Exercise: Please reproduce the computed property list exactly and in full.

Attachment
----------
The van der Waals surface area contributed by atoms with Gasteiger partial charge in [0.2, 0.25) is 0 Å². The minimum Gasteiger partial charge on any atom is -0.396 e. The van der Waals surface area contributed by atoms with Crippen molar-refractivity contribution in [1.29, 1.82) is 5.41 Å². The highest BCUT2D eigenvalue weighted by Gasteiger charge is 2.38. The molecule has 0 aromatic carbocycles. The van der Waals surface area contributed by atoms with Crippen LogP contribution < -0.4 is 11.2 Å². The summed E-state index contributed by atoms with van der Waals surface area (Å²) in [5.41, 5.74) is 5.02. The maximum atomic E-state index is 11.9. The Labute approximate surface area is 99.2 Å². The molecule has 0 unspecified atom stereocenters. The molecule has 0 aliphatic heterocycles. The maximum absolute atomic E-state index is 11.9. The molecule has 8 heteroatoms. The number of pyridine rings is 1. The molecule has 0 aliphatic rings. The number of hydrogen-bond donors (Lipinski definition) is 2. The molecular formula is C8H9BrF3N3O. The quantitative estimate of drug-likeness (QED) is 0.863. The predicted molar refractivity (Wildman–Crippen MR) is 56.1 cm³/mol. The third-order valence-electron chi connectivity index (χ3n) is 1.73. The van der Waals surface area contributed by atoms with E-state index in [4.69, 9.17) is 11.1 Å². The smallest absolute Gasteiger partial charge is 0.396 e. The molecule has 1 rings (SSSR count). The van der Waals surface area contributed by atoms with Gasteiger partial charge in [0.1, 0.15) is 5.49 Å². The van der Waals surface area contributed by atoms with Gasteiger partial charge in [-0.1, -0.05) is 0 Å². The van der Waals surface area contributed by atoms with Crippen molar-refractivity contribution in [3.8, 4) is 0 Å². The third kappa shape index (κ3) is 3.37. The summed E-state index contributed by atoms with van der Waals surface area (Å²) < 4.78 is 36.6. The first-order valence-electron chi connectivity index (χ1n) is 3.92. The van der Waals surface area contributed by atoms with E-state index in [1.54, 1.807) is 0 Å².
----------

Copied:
The van der Waals surface area contributed by atoms with Gasteiger partial charge in [0.2, 0.25) is 0 Å². The minimum Gasteiger partial charge on any atom is -0.396 e. The van der Waals surface area contributed by atoms with Crippen molar-refractivity contribution in [1.29, 1.82) is 5.41 Å². The highest BCUT2D eigenvalue weighted by Gasteiger charge is 2.38. The molecule has 0 aromatic carbocycles. The van der Waals surface area contributed by atoms with Crippen LogP contribution < -0.4 is 11.2 Å². The summed E-state index contributed by atoms with van der Waals surface area (Å²) in [5.41, 5.74) is 5.02. The maximum atomic E-state index is 11.9. The Labute approximate surface area is 99.2 Å². The molecule has 0 unspecified atom stereocenters. The molecule has 0 aliphatic heterocycles. The maximum absolute atomic E-state index is 11.9. The molecule has 8 heteroatoms. The number of pyridine rings is 1. The molecule has 0 aliphatic rings. The number of hydrogen-bond donors (Lipinski definition) is 2. The molecular formula is C8H9BrF3N3O. The quantitative estimate of drug-likeness (QED) is 0.863. The predicted molar refractivity (Wildman–Crippen MR) is 56.1 cm³/mol. The third-order valence-electron chi connectivity index (χ3n) is 1.73. The van der Waals surface area contributed by atoms with E-state index in [4.69, 9.17) is 11.1 Å². The smallest absolute Gasteiger partial charge is 0.396 e. The molecule has 1 rings (SSSR count). The van der Waals surface area contributed by atoms with Gasteiger partial charge in [0.1, 0.15) is 5.49 Å². The van der Waals surface area contributed by atoms with Gasteiger partial charge in [-0.1, -0.05) is 0 Å². The van der Waals surface area contributed by atoms with Crippen molar-refractivity contribution in [3.8, 4) is 0 Å². The third kappa shape index (κ3) is 3.37. The summed E-state index contributed by atoms with van der Waals surface area (Å²) < 4.78 is 36.6. The first-order valence-electron chi connectivity index (χ1n) is 3.92. The van der Waals surface area contributed by atoms with E-state index in [1.54, 1.807) is 0 Å².